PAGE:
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Chloe Moretz To Star In If I Stay?

Chloe Moretz Mia Denise DiNovi Erik Feig

Chloe Moretz has been linked to 'If I Stay'.

The 15-year-old actress is reportedly set to star in the big-screen adaptation of Gayle Forman's romantic novel of the same title, which follows a 17 year old girl called Mia who is involved in a serious car accident.

In the aftermath of the crash, Mia has an out-of-body experience whilst in a coma in hospital - where she sees her family and friends gather around her bedside.

Continue reading: Chloe Moretz To Star In If I Stay?

Step Up Revolution [Step Up: Miami Heat] Review

The Step Up franchise has never been noted for its astute screenwriting, but this instalment sets the bar so low that even its bendy cast members would have trouble limboing under it. Even so, the cut-and-paste characters and plot can't make this sweaty dance movie boring.

In a noble but poor neighbourhood under a stack of bridges by the Miami River, Sean (Guzman) and his pal Eddy (Gabriel) lead an underground dance crew called The Mob to perform flash-mob antics in picturesque locations. Their goal is to win an online competition and go pro. Then Sean meets Emily (McCormick), whose property tycoon dad (Gallagher) wants to destroy Sean's neighbourhood to build another glitzy development. While trying to make her own way in dance school, Emily hides her identity to join The Mob and take on Dad.

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Nicholas Hoult Lands Warm Bodies Lead

Nicholas Hoult Charlize Theron Erik Feig Friendship Mad Max The Script Tom Ford Tom Hardy X-Men

Nicholas Hoult has landed the lead role in zombie romance movie 'Warm Bodies'.

The British actor - who will soon start work on 'Jack the Giant Killer' as Jack - will team with director Jonathan Levine on the project about a tormented zombie who begins a Friendship with the girlfriend of one of his victims.

The relationship starts a chain reaction, leading to a turn around in the way the undead lead their lives.

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Step Up 3D Review


Shamelessly derivative and laughably packed with every cliche imaginable, this second sequel pushes the formula into a full-on celebration of street dance.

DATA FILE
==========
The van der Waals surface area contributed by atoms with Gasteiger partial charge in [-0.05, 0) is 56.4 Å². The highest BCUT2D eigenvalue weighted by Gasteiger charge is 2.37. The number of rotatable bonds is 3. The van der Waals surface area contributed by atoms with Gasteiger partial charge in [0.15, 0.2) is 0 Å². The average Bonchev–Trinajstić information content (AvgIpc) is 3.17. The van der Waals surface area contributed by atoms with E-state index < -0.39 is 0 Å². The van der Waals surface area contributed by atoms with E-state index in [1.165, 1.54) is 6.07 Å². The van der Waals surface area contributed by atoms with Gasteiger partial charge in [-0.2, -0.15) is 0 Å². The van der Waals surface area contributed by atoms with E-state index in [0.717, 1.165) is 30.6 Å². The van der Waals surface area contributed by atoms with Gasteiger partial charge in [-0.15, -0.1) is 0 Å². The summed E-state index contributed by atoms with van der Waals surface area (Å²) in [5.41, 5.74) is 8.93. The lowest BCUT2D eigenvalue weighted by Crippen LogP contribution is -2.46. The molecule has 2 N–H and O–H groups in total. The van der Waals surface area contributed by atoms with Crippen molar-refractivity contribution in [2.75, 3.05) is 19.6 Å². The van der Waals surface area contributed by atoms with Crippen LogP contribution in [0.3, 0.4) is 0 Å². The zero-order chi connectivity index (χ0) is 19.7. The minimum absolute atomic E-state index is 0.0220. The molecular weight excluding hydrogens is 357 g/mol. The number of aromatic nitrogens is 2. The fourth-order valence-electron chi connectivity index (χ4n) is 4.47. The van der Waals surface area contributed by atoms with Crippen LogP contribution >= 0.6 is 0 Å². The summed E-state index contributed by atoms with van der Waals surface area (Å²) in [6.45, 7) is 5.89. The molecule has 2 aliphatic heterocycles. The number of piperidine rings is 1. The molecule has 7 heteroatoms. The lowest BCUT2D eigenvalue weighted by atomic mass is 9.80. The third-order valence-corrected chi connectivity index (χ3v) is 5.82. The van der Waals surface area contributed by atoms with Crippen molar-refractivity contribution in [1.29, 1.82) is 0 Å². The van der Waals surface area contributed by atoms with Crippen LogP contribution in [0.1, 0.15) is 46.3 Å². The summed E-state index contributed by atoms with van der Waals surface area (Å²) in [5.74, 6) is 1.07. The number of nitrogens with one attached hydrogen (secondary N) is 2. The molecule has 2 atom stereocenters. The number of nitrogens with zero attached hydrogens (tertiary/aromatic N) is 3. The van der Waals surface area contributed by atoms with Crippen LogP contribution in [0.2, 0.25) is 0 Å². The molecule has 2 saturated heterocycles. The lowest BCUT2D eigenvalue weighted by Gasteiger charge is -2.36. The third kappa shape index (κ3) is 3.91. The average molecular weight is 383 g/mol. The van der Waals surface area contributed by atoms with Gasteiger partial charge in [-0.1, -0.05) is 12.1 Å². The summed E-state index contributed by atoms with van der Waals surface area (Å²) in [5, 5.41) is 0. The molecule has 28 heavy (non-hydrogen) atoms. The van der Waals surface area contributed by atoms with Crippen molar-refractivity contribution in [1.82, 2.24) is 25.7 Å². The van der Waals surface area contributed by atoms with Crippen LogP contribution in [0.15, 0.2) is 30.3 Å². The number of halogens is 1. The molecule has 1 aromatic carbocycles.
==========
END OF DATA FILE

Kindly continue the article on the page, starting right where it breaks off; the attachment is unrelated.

And through sheer exuberance, it almost gets away with it. It's not good, but it's a lot of fun.

Luke (Malambri) runs a nightclub and dance studio out of the Brooklyn warehouse he inherited from his parents. Despite the fact that the club is packed to the rafters every night, he's behind on his mortgage and really needs to win the upcoming World Jam to save his crew's home. So he challenges his team, the Pirates, to go for it against their arch-rival competitors. New members include Natalie (Vinson), who sparks a romance with Luke, and Moose (Sevani), who neglects his university studies and his pining best pal Camille (Stoner) to dance in secret.

The only connections to the first film are Stoner (from Step Up) and Sevani (from Step Up 2 the Streets), plus a couple of surprise appearances. Otherwise, the filmmakers jettison the clash-of-the-dance-genres premise for a more straightforward sports-movie structure with a win-or-die competition, two formulaic rom-com subplots and a rather pointlessly evil villain in rival team leader Julien (Slaughter), who has a nefarious connection to one of Luke's dancers.

But the filmmakers also realise that the whole point of the exercise is the dancing, and they stage outrageously elaborate dance-offs and montage sequences that are choreographed for maximum 3D gimmickry using water, lights and anything else they can find. Including Slushees blowing in a gust of wind from a Subway vent. This is all done with smiley brio and hectic energy, and the dance sequences are truly exhilarating.

They're so good, in fact, that we can overlook the clunky dialog, which the actors struggle to deliver with any believability. But if their performances are often almost comically stiff, their dance moves are thoroughly entertaining. It's impossible to watch this film without enjoying every ridiculous moment, even if much of the enjoyment is in laughing at the corny script. "We can go anywhere," emotes Natalie, urging Luke to run off with her, "even California!" Oh come on, who would want to go there?

Step Up 2 The Streets Review

Despite all of the cheap, cheesy, and/or thoroughly unnecessary sequels I've seen on purpose in my time, a second helping of the 2006 dance-romance (ro-dance?) Step Up was not high on my list of potential larks, thanks to dance-movie fatigue in general and the dullness of the first movie in particular. But Step Up 2 is something of a surprise, a teen-dance movie that should please its target audience without pandering -- or without only pandering, at least.

It helps that Step Up 2 is a sequel only in the sense that it, too, is about dancing teens -- so really, you could make a case for You Got Served, Stomp the Yard, Save the Last Dance, and all the rest being a single franchise with more titles than Freddy or Jason, and closing in on James Bond. The near-complete turnover both in front of and behind the camera is healthy for the energy levels, and fans of this type of movie, too, who at least deserve more than the heavy-handed romance of the original (and I use that term loosely).

Continue reading: Step Up 2 The Streets Review

The Alibi Review